Skip to content

At last: another Natalie Jenner

Another great novel from Oakville's historical fiction specialist

In the photo of Oakville’s Natalie Jenner, linger a moment to take in the eyes and the knowing smile.

This May 14, Jenner’s third novel, Every Time We Say Goodbye, will be released. If you liked the Jane Austen Society or Bloomsbury Girls, you will love this book. If you didn’t, or don’t know them, then now is the time to encounter the maturing voice of Natalie Jenner, whose delightful story telling holds more depth and wisdom.

Vivien, a young aspiring playwright, has her first play staged in London’s West End. It delights audiences, but it is the 1950s and impliedly misogynistic critics eviscerate the production, closing it down. She heads for Rome, where American film makers escaping McCarthyism are using the studios built for Mussolini’s propaganda efforts, Cinecittà, and need a script fixer.

There, she encounters Sophia Loren, and Gina Lollobrigida, and other players in the post-war Italian cinema industry, who people the background in Jenner’s novel. This is a world (richly researched by Jenner) marked by the legacies of the war, fascism and the resistance, and living with the censorship of the Vatican.

The resistance killing of an SS general while Italy was occupied by the Nazis brings reprisals. In telling the gripping story, proposed as a film subject by the modern filmmakers straining against the strictures of the Catholic Church, Jenner grapples with issues of moral ambiguity. She does so with sensitivity and tolerance, with an understanding and acceptance of human nature, reproaching only deceit and malice. It is hard to escape the relevance to the present day.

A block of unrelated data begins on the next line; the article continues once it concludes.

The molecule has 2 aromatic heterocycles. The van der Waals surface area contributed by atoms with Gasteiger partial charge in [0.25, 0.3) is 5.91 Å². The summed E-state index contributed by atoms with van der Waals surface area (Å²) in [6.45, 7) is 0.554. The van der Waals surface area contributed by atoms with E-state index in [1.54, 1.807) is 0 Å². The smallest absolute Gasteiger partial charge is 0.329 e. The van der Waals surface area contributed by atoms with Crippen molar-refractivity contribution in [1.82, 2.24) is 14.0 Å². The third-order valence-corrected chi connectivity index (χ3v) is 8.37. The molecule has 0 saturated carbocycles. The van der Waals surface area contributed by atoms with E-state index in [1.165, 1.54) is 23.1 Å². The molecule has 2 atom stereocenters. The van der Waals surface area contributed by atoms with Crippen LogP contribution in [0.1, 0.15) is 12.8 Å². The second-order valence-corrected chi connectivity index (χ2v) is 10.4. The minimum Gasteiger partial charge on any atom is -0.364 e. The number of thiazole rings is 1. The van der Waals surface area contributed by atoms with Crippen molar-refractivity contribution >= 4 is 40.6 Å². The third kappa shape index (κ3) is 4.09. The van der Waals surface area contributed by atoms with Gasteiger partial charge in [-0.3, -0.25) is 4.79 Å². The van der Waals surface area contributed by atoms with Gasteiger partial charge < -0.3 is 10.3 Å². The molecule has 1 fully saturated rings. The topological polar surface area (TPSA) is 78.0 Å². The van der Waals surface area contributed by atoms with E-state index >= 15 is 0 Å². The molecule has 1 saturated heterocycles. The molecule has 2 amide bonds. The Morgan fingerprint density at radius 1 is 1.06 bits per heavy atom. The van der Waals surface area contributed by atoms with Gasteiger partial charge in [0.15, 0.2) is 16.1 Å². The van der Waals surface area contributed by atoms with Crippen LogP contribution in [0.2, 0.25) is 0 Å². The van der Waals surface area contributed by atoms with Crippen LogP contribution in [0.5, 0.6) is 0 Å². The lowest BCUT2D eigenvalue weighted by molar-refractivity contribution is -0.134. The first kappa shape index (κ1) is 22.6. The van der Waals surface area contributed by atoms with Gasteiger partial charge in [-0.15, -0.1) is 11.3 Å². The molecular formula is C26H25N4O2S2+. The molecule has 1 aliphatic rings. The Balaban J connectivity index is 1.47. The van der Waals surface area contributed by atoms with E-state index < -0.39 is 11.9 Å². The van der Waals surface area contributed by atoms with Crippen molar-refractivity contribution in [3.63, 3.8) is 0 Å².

Every Time We Say Goodbye | Macmillan
Every Time We Say Goodbye | Macmillan

The narrative of the assassination is interleaved with 1950s stories of the film-making community. The link between the two is facilitated by war orphans seeking to understand their pasts. Along with the juxtaposition of wartime and post-liberation Rome is another, that of British and Italian culture. All of this contributes to other moral explorations, around concepts of family and of familial love, but also of romance and sensuality.

The horrors of war raise questions of faith too, which the novel addresses but leaves unanswered without judgement.

All of this is carried along by a narrative style that keep the reader turning pages, moving on to yet another chapter when perhaps one should be closing one’s eyes or tending to some other duty. This is Jenner’s great facility, to which the eyes and knowing smile are clues. She is fascinated by her material, does her research to create a truthful historical world in which her fiction thrives. Interested, she is interesting. She entertains, informs and provokes your reflection.

Every Time We Say Goodbye is fascinating and illuminating, but it is above all enjoyable.

The book is now available for pre-order, and Natalie has written a special chapter for those who order now. I recommend it.

Natalie lives in Oakville with her husband and two rescue dogs.